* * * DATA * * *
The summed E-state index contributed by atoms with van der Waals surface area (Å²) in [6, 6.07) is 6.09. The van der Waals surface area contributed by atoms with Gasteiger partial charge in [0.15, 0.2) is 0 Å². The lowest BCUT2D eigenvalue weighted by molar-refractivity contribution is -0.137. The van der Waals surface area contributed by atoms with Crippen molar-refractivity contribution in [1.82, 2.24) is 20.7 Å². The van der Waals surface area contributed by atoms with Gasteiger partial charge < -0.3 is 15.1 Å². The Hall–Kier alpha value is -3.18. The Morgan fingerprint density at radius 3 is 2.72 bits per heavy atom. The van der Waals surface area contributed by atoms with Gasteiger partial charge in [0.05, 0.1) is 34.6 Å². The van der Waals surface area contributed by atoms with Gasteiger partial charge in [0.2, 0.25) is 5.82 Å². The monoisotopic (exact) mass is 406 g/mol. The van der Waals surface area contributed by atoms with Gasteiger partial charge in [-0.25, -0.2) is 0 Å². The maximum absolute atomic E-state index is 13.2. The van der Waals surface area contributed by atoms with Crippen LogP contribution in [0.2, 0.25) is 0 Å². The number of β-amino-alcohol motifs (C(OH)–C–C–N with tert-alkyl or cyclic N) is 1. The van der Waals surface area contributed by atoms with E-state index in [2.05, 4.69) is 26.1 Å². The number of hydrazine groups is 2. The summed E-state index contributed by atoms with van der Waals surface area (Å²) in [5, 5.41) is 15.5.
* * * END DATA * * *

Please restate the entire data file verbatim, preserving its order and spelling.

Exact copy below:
The summed E-state index contributed by atoms with van der Waals surface area (Å²) in [6, 6.07) is 6.09. The van der Waals surface area contributed by atoms with Gasteiger partial charge in [0.15, 0.2) is 0 Å². The lowest BCUT2D eigenvalue weighted by molar-refractivity contribution is -0.137. The van der Waals surface area contributed by atoms with Crippen molar-refractivity contribution in [1.82, 2.24) is 20.7 Å². The van der Waals surface area contributed by atoms with Gasteiger partial charge < -0.3 is 15.1 Å². The Hall–Kier alpha value is -3.18. The Morgan fingerprint density at radius 3 is 2.72 bits per heavy atom. The van der Waals surface area contributed by atoms with Gasteiger partial charge in [0.05, 0.1) is 34.6 Å². The van der Waals surface area contributed by atoms with Gasteiger partial charge in [0.2, 0.25) is 5.82 Å². The monoisotopic (exact) mass is 406 g/mol. The van der Waals surface area contributed by atoms with Gasteiger partial charge in [-0.25, -0.2) is 0 Å². The maximum absolute atomic E-state index is 13.2. The van der Waals surface area contributed by atoms with Crippen LogP contribution in [0.2, 0.25) is 0 Å². The number of β-amino-alcohol motifs (C(OH)–C–C–N with tert-alkyl or cyclic N) is 1. The van der Waals surface area contributed by atoms with E-state index in [2.05, 4.69) is 26.1 Å². The number of hydrazine groups is 2. The summed E-state index contributed by atoms with van der Waals surface area (Å²) in [5, 5.41) is 15.5.